The New Lost City Ramblers were a contemporary old-time string band that formed in New York City in 1958 during the Folk Revival. The founding members of the Ramblers, or NLCR, were Mike Seeger (1933-2009), John Cohen, and Tom Paley. Tom Paley later left the group and was replaced by Tracy Schwarz.
The New Lost City Ramblers not only directly participated in the old-time music revival, but have continued to directly influence countless musicians who have followed. Indeed, except for The Kingston Trio, the NLCR may well be the longest-running popular music group, performing, albeit irregularly in later times, for some 50 years.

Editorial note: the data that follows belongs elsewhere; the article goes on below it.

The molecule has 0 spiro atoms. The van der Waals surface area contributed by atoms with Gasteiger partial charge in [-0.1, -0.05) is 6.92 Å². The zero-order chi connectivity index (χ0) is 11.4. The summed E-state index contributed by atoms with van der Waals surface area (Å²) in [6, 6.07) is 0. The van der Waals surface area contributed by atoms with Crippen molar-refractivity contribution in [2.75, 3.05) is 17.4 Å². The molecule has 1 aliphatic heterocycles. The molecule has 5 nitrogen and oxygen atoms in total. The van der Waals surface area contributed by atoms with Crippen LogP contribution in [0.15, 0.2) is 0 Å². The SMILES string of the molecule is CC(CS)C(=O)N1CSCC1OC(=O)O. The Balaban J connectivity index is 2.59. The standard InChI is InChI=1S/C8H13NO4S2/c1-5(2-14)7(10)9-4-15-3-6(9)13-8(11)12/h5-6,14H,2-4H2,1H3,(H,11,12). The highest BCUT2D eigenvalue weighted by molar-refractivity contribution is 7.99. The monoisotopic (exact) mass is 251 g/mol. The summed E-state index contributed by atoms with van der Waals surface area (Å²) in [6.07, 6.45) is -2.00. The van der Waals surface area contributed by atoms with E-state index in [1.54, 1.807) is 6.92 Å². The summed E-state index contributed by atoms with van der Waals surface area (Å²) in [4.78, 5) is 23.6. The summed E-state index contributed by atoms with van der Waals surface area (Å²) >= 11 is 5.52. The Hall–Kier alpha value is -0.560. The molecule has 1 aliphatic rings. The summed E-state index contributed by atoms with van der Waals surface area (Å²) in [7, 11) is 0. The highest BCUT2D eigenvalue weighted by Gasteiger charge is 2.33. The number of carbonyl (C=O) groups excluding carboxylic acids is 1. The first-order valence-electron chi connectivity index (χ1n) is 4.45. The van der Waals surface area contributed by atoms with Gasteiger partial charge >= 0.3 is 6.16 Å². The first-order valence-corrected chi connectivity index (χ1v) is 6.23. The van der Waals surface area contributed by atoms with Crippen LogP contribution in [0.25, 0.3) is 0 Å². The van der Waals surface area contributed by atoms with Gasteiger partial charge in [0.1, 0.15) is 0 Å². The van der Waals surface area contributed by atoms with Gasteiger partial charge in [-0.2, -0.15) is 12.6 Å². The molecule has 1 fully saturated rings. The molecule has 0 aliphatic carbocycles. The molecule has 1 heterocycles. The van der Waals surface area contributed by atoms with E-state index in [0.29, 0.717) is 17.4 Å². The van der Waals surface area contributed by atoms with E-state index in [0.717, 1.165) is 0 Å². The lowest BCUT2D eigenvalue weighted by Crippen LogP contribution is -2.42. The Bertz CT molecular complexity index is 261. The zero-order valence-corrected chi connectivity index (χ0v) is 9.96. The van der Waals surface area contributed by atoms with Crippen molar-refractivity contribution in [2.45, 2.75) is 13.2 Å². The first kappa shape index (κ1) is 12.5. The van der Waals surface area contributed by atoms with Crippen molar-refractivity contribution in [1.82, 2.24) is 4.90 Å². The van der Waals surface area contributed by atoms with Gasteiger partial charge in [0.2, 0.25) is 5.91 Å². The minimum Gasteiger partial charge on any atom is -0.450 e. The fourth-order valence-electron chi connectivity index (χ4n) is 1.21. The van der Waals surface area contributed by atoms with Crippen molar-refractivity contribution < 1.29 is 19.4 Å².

The Ramblers distinguished themselves by focusing on the traditional playing styles they heard on old 78rpm records of musicians recorded during the 1920s and 1930s, many of whom would later appear on the Anthology of American Folk Music. The NLCR refused to "sanitize" these southern sounds as did other folk groups of the time, such as The Weavers or The Kingston Trio. Instead, the Ramblers always strived for an authentic sound. However, the Ramblers did not merely copy the old recordings that inspired them. Rather, they would use the various old-time styles they encountered while at the same time not becoming slaves to imitation.
They recorded extensively for the Folkways label.
NLCR formally disbanded in 1975, but continued to perform, albeit irregularly.
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